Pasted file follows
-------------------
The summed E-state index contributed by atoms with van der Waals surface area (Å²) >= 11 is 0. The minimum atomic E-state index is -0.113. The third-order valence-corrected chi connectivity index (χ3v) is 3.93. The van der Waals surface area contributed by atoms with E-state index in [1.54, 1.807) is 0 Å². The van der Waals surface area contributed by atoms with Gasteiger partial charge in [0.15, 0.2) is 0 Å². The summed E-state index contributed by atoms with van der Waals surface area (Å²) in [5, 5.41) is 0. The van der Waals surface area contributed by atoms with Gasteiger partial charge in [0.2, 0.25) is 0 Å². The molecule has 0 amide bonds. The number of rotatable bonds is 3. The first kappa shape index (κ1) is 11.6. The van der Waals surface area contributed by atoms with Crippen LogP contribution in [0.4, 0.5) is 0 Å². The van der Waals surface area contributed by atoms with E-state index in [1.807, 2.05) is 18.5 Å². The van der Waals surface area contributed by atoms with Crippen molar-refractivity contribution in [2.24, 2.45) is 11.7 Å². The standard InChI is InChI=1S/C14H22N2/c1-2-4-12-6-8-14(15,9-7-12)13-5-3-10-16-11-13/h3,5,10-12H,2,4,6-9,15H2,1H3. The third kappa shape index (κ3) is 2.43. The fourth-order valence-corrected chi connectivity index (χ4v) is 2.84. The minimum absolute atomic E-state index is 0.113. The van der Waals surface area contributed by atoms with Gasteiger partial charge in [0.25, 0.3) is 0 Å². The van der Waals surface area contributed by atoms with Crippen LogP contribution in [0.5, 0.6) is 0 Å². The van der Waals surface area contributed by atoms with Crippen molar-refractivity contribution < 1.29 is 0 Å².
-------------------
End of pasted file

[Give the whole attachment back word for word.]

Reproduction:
The summed E-state index contributed by atoms with van der Waals surface area (Å²) >= 11 is 0. The minimum atomic E-state index is -0.113. The third-order valence-corrected chi connectivity index (χ3v) is 3.93. The van der Waals surface area contributed by atoms with E-state index in [1.54, 1.807) is 0 Å². The van der Waals surface area contributed by atoms with Gasteiger partial charge in [0.15, 0.2) is 0 Å². The summed E-state index contributed by atoms with van der Waals surface area (Å²) in [5, 5.41) is 0. The van der Waals surface area contributed by atoms with Gasteiger partial charge in [0.2, 0.25) is 0 Å². The molecule has 0 amide bonds. The number of rotatable bonds is 3. The first kappa shape index (κ1) is 11.6. The van der Waals surface area contributed by atoms with Crippen LogP contribution in [0.4, 0.5) is 0 Å². The van der Waals surface area contributed by atoms with E-state index in [1.807, 2.05) is 18.5 Å². The van der Waals surface area contributed by atoms with Crippen molar-refractivity contribution in [2.24, 2.45) is 11.7 Å². The standard InChI is InChI=1S/C14H22N2/c1-2-4-12-6-8-14(15,9-7-12)13-5-3-10-16-11-13/h3,5,10-12H,2,4,6-9,15H2,1H3. The third kappa shape index (κ3) is 2.43. The fourth-order valence-corrected chi connectivity index (χ4v) is 2.84. The minimum absolute atomic E-state index is 0.113. The van der Waals surface area contributed by atoms with Gasteiger partial charge in [0.25, 0.3) is 0 Å². The van der Waals surface area contributed by atoms with Crippen LogP contribution in [0.5, 0.6) is 0 Å². The van der Waals surface area contributed by atoms with Crippen molar-refractivity contribution < 1.29 is 0 Å².